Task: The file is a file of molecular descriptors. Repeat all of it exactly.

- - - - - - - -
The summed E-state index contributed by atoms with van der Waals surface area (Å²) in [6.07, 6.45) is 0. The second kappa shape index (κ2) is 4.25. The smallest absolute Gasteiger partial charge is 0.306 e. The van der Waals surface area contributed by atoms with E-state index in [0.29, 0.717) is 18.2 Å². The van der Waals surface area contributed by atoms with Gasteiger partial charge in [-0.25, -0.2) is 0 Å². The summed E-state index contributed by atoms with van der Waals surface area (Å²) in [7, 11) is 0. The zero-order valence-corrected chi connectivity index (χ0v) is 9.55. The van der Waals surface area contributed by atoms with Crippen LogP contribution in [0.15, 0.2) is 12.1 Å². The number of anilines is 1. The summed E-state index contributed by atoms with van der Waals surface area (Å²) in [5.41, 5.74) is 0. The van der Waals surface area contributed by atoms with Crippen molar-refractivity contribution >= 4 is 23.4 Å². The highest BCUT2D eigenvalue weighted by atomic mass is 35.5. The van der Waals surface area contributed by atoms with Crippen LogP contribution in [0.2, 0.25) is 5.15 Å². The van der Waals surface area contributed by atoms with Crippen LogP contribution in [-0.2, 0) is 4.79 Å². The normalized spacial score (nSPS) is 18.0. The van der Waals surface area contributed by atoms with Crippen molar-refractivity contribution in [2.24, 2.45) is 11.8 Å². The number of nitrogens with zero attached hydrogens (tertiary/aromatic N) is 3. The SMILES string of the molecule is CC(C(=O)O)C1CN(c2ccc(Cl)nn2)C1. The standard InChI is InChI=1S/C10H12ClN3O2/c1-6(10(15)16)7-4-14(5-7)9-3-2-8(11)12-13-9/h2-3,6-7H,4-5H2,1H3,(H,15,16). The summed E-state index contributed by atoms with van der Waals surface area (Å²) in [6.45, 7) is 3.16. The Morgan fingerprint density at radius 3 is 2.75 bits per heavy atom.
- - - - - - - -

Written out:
The summed E-state index contributed by atoms with van der Waals surface area (Å²) in [6.07, 6.45) is 0. The second kappa shape index (κ2) is 4.25. The smallest absolute Gasteiger partial charge is 0.306 e. The van der Waals surface area contributed by atoms with E-state index in [0.29, 0.717) is 18.2 Å². The van der Waals surface area contributed by atoms with Gasteiger partial charge in [-0.25, -0.2) is 0 Å². The summed E-state index contributed by atoms with van der Waals surface area (Å²) in [7, 11) is 0. The zero-order valence-corrected chi connectivity index (χ0v) is 9.55. The van der Waals surface area contributed by atoms with Crippen LogP contribution in [0.15, 0.2) is 12.1 Å². The number of anilines is 1. The summed E-state index contributed by atoms with van der Waals surface area (Å²) in [5.41, 5.74) is 0. The van der Waals surface area contributed by atoms with Crippen molar-refractivity contribution >= 4 is 23.4 Å². The highest BCUT2D eigenvalue weighted by atomic mass is 35.5. The van der Waals surface area contributed by atoms with Crippen LogP contribution in [0.2, 0.25) is 5.15 Å². The van der Waals surface area contributed by atoms with Crippen LogP contribution in [-0.2, 0) is 4.79 Å². The normalized spacial score (nSPS) is 18.0. The van der Waals surface area contributed by atoms with Crippen molar-refractivity contribution in [2.24, 2.45) is 11.8 Å². The number of nitrogens with zero attached hydrogens (tertiary/aromatic N) is 3. The SMILES string of the molecule is CC(C(=O)O)C1CN(c2ccc(Cl)nn2)C1. The standard InChI is InChI=1S/C10H12ClN3O2/c1-6(10(15)16)7-4-14(5-7)9-3-2-8(11)12-13-9/h2-3,6-7H,4-5H2,1H3,(H,15,16). The summed E-state index contributed by atoms with van der Waals surface area (Å²) in [6.45, 7) is 3.16. The Morgan fingerprint density at radius 3 is 2.75 bits per heavy atom.